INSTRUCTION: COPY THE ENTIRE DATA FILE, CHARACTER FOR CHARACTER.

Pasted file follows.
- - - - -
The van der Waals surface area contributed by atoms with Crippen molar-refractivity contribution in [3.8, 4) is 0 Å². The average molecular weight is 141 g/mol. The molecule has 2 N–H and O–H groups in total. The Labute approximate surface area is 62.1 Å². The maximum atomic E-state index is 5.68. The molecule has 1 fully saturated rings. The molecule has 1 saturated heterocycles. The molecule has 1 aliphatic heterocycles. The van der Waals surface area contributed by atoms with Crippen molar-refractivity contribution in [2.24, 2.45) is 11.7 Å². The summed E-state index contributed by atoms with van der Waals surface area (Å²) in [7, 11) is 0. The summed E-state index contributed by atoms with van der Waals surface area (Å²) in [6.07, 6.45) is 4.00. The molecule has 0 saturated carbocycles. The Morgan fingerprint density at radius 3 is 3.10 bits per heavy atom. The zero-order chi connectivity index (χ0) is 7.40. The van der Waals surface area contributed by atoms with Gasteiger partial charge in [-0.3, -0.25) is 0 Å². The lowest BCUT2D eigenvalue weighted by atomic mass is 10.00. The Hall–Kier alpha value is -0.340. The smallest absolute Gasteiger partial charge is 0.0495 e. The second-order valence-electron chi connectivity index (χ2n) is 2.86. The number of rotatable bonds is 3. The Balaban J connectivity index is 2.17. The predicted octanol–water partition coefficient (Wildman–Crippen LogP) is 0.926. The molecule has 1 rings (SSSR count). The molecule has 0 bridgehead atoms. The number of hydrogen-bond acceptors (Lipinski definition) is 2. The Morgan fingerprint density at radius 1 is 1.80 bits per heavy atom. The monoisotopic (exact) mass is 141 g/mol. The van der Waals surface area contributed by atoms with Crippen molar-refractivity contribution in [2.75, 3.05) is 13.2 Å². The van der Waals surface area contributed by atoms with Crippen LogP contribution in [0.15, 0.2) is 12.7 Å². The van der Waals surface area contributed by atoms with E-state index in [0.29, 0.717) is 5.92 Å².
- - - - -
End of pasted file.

The van der Waals surface area contributed by atoms with Crippen molar-refractivity contribution in [3.8, 4) is 0 Å². The average molecular weight is 141 g/mol. The molecule has 2 N–H and O–H groups in total. The Labute approximate surface area is 62.1 Å². The maximum atomic E-state index is 5.68. The molecule has 1 fully saturated rings. The molecule has 1 saturated heterocycles. The molecule has 1 aliphatic heterocycles. The van der Waals surface area contributed by atoms with Crippen molar-refractivity contribution in [2.24, 2.45) is 11.7 Å². The summed E-state index contributed by atoms with van der Waals surface area (Å²) in [7, 11) is 0. The summed E-state index contributed by atoms with van der Waals surface area (Å²) in [6.07, 6.45) is 4.00. The molecule has 0 saturated carbocycles. The Morgan fingerprint density at radius 3 is 3.10 bits per heavy atom. The zero-order chi connectivity index (χ0) is 7.40. The van der Waals surface area contributed by atoms with Gasteiger partial charge in [-0.3, -0.25) is 0 Å². The lowest BCUT2D eigenvalue weighted by atomic mass is 10.00. The Hall–Kier alpha value is -0.340. The smallest absolute Gasteiger partial charge is 0.0495 e. The second-order valence-electron chi connectivity index (χ2n) is 2.86. The number of rotatable bonds is 3. The Balaban J connectivity index is 2.17. The predicted octanol–water partition coefficient (Wildman–Crippen LogP) is 0.926. The molecule has 1 rings (SSSR count). The molecule has 0 bridgehead atoms. The number of hydrogen-bond acceptors (Lipinski definition) is 2. The Morgan fingerprint density at radius 1 is 1.80 bits per heavy atom. The monoisotopic (exact) mass is 141 g/mol. The van der Waals surface area contributed by atoms with Crippen molar-refractivity contribution in [2.75, 3.05) is 13.2 Å². The van der Waals surface area contributed by atoms with Crippen LogP contribution in [0.15, 0.2) is 12.7 Å². The van der Waals surface area contributed by atoms with E-state index in [0.29, 0.717) is 5.92 Å².